In this issue:
- September in the Garden
- Upcoming Classes
- Gardenerd Tip of the Month: Fall Planting Guide
- Gardenerd Product of the Month: 400+ Tips for Organic Gardening Success
September in the Garden
Fall has arrived! We’ve rounded the corner to autumn this week, and the garden shows it. Crops are dying back, the harvest is thinning, and it’s time to turn over a new leaf. Whether you put your garden to bed for winter, or add compost to prep for fall crops, change is in the air.
In our Test Garden, we’re pulling spent plants like cucumbers, long beans, squash, and arugula. We’re starting seeds for brassicas, and ordering garlic, onion transplants and bare root fruit trees online. In the coming weeks we’ll harvest honey, and we’ll prune back cane berries. There’s no rest for the gardener this fall, and the excitement for fall gardening is palpable.
Need help with your fall garden? Check out our Fall Planting Guide below. You’ll be eating broccoli, carrots, and peas before you know it.
2. Upcoming Classes
We’ve got one more Fall Garden Planning Workshop in October, and our Santa Monica College Course starts next weekend. Here are the details:
Fall Garden Planning Workshops – Learn Christy’s tried and true process for plotting out your garden each season. You’ll leave with a map of what to plant where and you’ll know how to repeat the process every year. Two dates to choose from. Details and registration here.
Basic Organic Gardening – Christy’s popular Santa Monica College course starts October 6th. Learn what you need to know for a successful garden this fall. Find details and registration for this 4-class course here.
It’s time to transition to fall gardening (in warm-winter climates). Join us for these great classes and get growing!
3. Gardenerd Tip of the Month – Fall Planting Guide
Each year in September we publish our Fall Planting Guide. The following crops grow best in cool weather (which for southern, coastal, or warm-winter climates is fall/winter):
Fall Planting Guide
Lettuces – all sorts of gorgeous greens grow best in fall. We plant 14 varieties in October, then again in spring. Start seeds indoors in early to mid-September for October planting.
Peppery Greens – add some spice to your salads with mustard greens and arugula. They won’t bolt to seed like they do in spring.
Other Salad Stuff – try your hand at mache (A.K.A. corn salad for some reason), radicchio, and endive for some added interest. Chard grows well in fall and spring, if you have room for it. Spinach is a must for fall gardens.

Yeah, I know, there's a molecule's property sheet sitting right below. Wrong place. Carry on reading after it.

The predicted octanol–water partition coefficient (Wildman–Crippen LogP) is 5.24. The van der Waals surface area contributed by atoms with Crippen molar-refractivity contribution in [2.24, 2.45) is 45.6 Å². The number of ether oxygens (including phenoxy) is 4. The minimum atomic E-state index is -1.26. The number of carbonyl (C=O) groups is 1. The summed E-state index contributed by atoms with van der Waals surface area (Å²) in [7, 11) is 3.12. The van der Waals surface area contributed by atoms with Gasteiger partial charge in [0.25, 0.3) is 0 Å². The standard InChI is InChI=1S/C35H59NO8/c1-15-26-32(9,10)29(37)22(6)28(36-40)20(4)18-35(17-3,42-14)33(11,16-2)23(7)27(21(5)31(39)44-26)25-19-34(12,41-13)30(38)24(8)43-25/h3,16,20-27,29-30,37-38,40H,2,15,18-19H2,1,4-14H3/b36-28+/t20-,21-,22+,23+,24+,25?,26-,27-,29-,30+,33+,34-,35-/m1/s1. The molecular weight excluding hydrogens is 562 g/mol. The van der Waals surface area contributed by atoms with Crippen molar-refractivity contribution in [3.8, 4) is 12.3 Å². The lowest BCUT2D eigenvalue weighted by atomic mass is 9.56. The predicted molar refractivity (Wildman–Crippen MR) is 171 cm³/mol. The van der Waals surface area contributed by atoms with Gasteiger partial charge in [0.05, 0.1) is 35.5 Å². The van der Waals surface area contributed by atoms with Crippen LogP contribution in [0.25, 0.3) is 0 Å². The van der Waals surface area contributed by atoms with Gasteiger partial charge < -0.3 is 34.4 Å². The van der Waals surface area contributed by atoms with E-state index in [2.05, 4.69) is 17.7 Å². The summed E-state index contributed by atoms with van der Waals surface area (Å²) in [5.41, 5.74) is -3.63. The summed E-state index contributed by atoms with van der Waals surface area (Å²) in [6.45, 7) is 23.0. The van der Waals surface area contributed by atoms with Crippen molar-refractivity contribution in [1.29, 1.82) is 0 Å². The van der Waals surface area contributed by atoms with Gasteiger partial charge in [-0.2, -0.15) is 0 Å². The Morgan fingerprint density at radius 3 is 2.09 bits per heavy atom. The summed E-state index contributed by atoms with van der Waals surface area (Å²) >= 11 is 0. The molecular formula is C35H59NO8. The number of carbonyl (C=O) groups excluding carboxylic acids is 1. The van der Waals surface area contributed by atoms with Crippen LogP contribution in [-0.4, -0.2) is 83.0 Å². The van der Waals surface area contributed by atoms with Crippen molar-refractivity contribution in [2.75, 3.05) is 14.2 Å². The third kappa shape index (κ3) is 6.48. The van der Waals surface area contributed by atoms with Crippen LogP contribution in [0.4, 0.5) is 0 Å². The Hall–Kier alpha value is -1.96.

Brassicas – broccoli, cauliflower, cabbage, collards, kale, Brussels sprouts, kohlrabi and turnips fall into this family. You’ll find few to no aphids on fall-grown brassicas. Just keep floating row cover handy to keep the cabbage moth at bay.
Root Crops – carrots, parsnips, beets, potatoes, and radishes all grow best in cooler temps. If you’ve had trouble growing these in spring, try fall. It’s just better.
Grains – wheat, quinoa, rye, triticale, amaranth, oats, and more – these grains can be grown as a cover crop or harvested in spring for good eating. Be adventurous! Give grains a try.
Bulb Veggies – onions, garlic, and shallots go in this fall. They’ll grow through winter into spring and will be ready to harvest in late spring/early summer. If that’s too much of a commitment, just grow green onions. They’re ready to pick in no time.
Vines – sugar snap and snow peas almost grow by themselves in fall. There’s nothing like snacking on them straight out of the garden on a cool late-winter morning. Frosty folks may find these too tender for cold-winter gardens.
Herbs – most herbs (except basil) do great in cooler weather. Cilantro and parsley won’t bolt to seed as quickly as they do in spring. Dill, oregano, rosemary, thyme and sage can all be planted in the fall garden.
Cover crops – if you aren’t growing a fall garden, plant cover crops. Even if you are growing a fall garden, plant cover crops. Fava beans, vetch, oats, peas; these all help build soil and some fix nitrogen. This is food for your compost bin. It means less work for you in the long run with great soil as the result. We dedicate at least 1 raised bed to cover crops each fall.
Perennials – late fall is planting time for perennials like strawberries, asparagus, artichokes, rhubarb, and cane berries. Many bare-root fruit tree growers take orders in October for January delivery. Plan ahead (and order ahead) if you’re going to put in bare root plants or trees this fall.
Enjoy these delights in your garden this fall/winter. It’s the easiest time to grow crops in warm-winter climates. Rain, cooler temps, fewer bugs. What’s not to love!
4. Gardenerd Product of the Month – 400+ Tips for Organic Gardening Success
Now that fall has arrived, pick up a digital copy to get ready for fall gardening. You’ll learn tips and tricks from 10 years of Gardenerd Tips of the Week all in one place.
Stay tuned for more tips and tidbits from Gardenerd.com. Happy fall gardening!
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